Project SPI Example 1

When determining SPI, you are looking for data about the costs and the schedule. Information about the original schedule duration and where the work is within that timeframe. For example, there may be a 3-month project and the project manager is calculating the SPI at the end of month one. There is a project budget of $1,500 and the work is 40% complete. The project manager planned for $500 work of work to be done each month, in other words, a $500/month spend. Is this project behind schedule, on schedule, or ahead of schedule?

The SPI is 1.2 which means the project is .2 or 20% ahead of schedule. The project manager can decide if that pace will continue and adjust the plan with an earlier completion date, or, based on knowledge of the overall effort, know expected resource delays will require the original schedule to stay for the work to be completed on time.

Project SPI Example 2

In this example of a 12-month project with a budget of $100,000, the project manager must determine the SPI at the 6-month mark. To date, $60,000 has been spent for 40% of the work completed; work was distributed evenly each month. Using the SPI formula, the project manager needs to determine how close to schedule the work is progressing.

Actual Cost (AC) = $60,000

Planned Value (PV) = 50% of $100,000 = $50,000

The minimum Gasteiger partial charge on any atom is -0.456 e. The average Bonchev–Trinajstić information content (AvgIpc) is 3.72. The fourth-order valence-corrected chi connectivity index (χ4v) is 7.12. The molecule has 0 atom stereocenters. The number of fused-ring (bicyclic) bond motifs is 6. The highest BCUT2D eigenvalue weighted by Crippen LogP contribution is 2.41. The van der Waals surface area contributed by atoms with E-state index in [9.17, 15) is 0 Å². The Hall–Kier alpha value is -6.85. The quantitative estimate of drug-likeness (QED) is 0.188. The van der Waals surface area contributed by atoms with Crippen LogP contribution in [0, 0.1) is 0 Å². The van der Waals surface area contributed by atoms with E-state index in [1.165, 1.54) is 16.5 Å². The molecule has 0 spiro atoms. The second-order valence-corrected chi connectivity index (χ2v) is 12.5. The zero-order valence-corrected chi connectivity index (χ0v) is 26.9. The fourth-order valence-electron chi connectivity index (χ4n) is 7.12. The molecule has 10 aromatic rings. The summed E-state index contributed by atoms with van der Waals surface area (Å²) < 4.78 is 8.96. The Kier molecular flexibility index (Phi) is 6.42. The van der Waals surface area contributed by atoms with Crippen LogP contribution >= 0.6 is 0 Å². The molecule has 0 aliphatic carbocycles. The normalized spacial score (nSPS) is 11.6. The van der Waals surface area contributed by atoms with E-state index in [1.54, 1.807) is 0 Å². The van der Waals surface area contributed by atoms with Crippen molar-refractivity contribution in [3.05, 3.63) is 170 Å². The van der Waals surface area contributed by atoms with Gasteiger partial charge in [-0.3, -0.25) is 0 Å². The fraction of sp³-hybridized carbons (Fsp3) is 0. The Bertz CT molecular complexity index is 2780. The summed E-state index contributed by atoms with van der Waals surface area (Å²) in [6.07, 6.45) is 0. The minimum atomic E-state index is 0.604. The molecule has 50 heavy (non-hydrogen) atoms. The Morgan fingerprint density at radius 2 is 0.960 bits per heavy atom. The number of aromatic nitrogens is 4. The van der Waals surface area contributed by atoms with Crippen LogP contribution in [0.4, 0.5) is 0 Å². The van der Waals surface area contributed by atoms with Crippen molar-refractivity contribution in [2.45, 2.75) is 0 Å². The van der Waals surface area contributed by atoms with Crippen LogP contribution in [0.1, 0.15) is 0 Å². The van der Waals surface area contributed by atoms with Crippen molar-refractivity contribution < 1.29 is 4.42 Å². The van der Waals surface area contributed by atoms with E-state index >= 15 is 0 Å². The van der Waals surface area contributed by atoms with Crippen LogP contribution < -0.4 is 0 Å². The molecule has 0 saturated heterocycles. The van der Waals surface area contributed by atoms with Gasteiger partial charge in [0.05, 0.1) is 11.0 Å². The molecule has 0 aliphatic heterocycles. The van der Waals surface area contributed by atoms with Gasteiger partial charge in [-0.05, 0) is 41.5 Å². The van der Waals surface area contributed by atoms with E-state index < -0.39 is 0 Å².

Earned Value (EV) = 40% of $100,000 = $40,000

Schedule Performance Index (SPI) = EV / PV

The project is tracking behind schedule as indicated by the SPI value of .08, which is less than 1.

Cost Performance Index (CPI) and SPI

The SPI is frequently used in conjunction with the Cost Performance Index (CPI). The CPI speaks to budget variance and the SPI provides insight into schedule variance. The SPI and CPI focused question on the PMP® exam are generally not designed to test a student’s mathematical abilities, but rather, the understanding of the data and how to apply it to manage a project to a successful outcome. There is a formula specific to the CPI and those seeking to successfully pass the PMP® exam should know how to calculate the CPI.

The CPI formula for the PMP® exam is calculated with the Earned Value (EV) and Actual Cost (AC).

The SPI and CPI questions on the PMP® exam will require knowledge of how the formulas are calculated, how to interpret the resulting value, and how each is used. SPI and CPI are key concepts in Earned Value Management and are critical concepts for the PMP® certification exam. Students should be prepared to complete calculations of either the SPI or the CPI, or both, as part of the PMP® exam. Additionally, in both the context of the PMP® exam setting and later as a working PMP® certification holder, the Project Manager should be able to interpret what the SPI and CPI mean to a project’s cost and schedule respectively.

Schedule Formulas for PMP® exam preparation